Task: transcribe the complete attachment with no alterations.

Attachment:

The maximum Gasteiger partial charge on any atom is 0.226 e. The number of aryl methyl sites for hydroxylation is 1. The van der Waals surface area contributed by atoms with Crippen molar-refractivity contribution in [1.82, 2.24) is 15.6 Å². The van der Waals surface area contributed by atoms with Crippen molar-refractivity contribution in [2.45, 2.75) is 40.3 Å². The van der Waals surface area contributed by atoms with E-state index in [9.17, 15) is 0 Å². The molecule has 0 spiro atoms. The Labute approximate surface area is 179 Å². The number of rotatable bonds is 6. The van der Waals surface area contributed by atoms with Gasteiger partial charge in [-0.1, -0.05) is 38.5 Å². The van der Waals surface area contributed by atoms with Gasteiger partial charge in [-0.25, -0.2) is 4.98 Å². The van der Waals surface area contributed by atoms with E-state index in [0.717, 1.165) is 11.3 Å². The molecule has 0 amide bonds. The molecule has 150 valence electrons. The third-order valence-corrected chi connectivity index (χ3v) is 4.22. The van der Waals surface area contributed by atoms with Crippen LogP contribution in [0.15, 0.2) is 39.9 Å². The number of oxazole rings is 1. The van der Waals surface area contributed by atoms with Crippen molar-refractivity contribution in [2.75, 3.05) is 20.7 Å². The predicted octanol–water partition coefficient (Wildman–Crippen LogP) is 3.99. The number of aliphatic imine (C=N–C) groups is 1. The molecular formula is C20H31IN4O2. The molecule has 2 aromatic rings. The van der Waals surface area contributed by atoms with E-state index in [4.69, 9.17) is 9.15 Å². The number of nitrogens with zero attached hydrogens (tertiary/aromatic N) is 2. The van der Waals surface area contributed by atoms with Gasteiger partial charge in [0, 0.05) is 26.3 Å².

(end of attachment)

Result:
The maximum Gasteiger partial charge on any atom is 0.226 e. The number of aryl methyl sites for hydroxylation is 1. The van der Waals surface area contributed by atoms with Crippen molar-refractivity contribution in [1.82, 2.24) is 15.6 Å². The van der Waals surface area contributed by atoms with Crippen molar-refractivity contribution in [2.45, 2.75) is 40.3 Å². The van der Waals surface area contributed by atoms with E-state index in [9.17, 15) is 0 Å². The molecule has 0 spiro atoms. The Labute approximate surface area is 179 Å². The number of rotatable bonds is 6. The van der Waals surface area contributed by atoms with Gasteiger partial charge in [-0.1, -0.05) is 38.5 Å². The van der Waals surface area contributed by atoms with Gasteiger partial charge in [-0.25, -0.2) is 4.98 Å². The van der Waals surface area contributed by atoms with E-state index in [0.717, 1.165) is 11.3 Å². The molecule has 0 amide bonds. The molecule has 150 valence electrons. The third-order valence-corrected chi connectivity index (χ3v) is 4.22. The van der Waals surface area contributed by atoms with Crippen LogP contribution in [0.15, 0.2) is 39.9 Å². The number of oxazole rings is 1. The van der Waals surface area contributed by atoms with Crippen molar-refractivity contribution in [2.75, 3.05) is 20.7 Å². The predicted octanol–water partition coefficient (Wildman–Crippen LogP) is 3.99. The number of aliphatic imine (C=N–C) groups is 1. The molecular formula is C20H31IN4O2. The molecule has 2 aromatic rings. The van der Waals surface area contributed by atoms with E-state index in [4.69, 9.17) is 9.15 Å². The number of nitrogens with zero attached hydrogens (tertiary/aromatic N) is 2. The van der Waals surface area contributed by atoms with Gasteiger partial charge in [0, 0.05) is 26.3 Å².